Jasin Police Station, Melaka

Hasrizal Hamzah
27
9 February
Kajang Police Station, Selangor

Prakash Moses
23
18 February
Hang Tuah Police Station, Kuala Lumpur

Kannan Kanthan
45
1 March
Batu Pahat Police Station, Johor

Ahmad Salleh
42
7 June
Kuala Krai Police Station, Kelantan

Ulaganathan Muniandy
19
21 July
Kajang Police Station, Selangor

Ho Kwai See
28
5 August
Sungai Buloh Prison, Kota Damansara Police Station (died in prison)

Ravichandran Ramayah
38
21 October
Penang Prison, North East Police Station

Veerasamy Gopal
52
28 November
Ampang Police Station, Selangor

L. Yoges Rao
22
11 December
Sitiawan Police Station, Perak.
Source: Police Watch and Human Rights Committee and SUARAM monitoring

In January 2003, Syed Fadzil Syed Hamzah, 21, died while in the custody of the Jasin Police Station in Melaka. According to Melaka Chief Police Christopher Wan Soo Kee, the deceased died after receiving out-patient treatment for stomach pains at Jasin Hospital. According to him, the suspected drug dependent arrested on suspicion of motorcycle theft died of germ infection—as revealed in an autopsy. He added that the deceased had received medical treatment on a few occasions after complaints of stomach pain.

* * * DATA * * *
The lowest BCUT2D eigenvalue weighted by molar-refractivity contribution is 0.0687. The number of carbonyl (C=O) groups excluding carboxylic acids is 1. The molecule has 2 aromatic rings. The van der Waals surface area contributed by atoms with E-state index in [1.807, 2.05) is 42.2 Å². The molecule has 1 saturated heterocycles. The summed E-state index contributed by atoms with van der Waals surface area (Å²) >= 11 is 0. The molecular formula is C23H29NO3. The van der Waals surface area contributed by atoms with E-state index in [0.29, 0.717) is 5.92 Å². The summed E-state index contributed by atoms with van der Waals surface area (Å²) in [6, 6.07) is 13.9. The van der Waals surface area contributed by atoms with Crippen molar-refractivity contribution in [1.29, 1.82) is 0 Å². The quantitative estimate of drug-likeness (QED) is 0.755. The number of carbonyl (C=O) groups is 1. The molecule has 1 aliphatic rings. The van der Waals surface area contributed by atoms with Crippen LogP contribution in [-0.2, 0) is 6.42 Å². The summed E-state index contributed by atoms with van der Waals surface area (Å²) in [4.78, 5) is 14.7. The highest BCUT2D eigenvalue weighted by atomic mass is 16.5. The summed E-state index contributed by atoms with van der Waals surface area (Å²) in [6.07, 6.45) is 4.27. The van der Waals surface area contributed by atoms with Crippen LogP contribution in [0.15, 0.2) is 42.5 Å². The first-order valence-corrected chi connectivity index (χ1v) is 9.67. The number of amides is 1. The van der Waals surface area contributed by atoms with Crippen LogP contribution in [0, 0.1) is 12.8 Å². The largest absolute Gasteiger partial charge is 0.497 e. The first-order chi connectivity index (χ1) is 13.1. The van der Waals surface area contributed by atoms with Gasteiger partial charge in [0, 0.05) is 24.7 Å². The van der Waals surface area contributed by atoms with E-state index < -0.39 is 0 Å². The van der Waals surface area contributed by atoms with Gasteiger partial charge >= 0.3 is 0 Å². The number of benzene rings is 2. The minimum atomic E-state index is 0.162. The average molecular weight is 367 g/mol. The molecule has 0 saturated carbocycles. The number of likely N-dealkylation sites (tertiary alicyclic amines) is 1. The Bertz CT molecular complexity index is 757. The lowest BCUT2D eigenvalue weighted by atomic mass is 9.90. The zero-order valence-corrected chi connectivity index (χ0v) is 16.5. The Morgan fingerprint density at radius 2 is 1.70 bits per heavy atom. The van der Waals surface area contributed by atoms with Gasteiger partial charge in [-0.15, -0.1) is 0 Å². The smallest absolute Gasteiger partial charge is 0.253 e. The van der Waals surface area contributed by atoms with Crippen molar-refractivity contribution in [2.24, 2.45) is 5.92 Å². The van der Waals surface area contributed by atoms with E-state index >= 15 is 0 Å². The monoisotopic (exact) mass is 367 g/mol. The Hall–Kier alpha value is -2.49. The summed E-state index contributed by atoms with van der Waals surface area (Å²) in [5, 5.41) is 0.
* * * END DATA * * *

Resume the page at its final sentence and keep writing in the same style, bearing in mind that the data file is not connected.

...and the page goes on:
In February, Hasrizal Hamzah, a police detainee suspected of murder, leapt to his death from the fourth floor of the Kajang Police Station. Selangor Criminal Investigations Department Chief Senior Assistant Commissioner Abu Bakar Mustaffa claimed that the deceased had confessed momentarily before killing himself. He said: “We are confident we detained the man responsible…the suspect chose to jump to his death.” According to him, the incident happened when the handcuffed suspect was being moved. He apparently shoved the accompanying policeman aside and hurled himself over the balcony. He also claimed that thus far no “foul play” had been detected in the case. However, Selangor Police Chief Deputy Commissioner Mohd Noor Hamat said that he had directed that an internal inquiry be conducted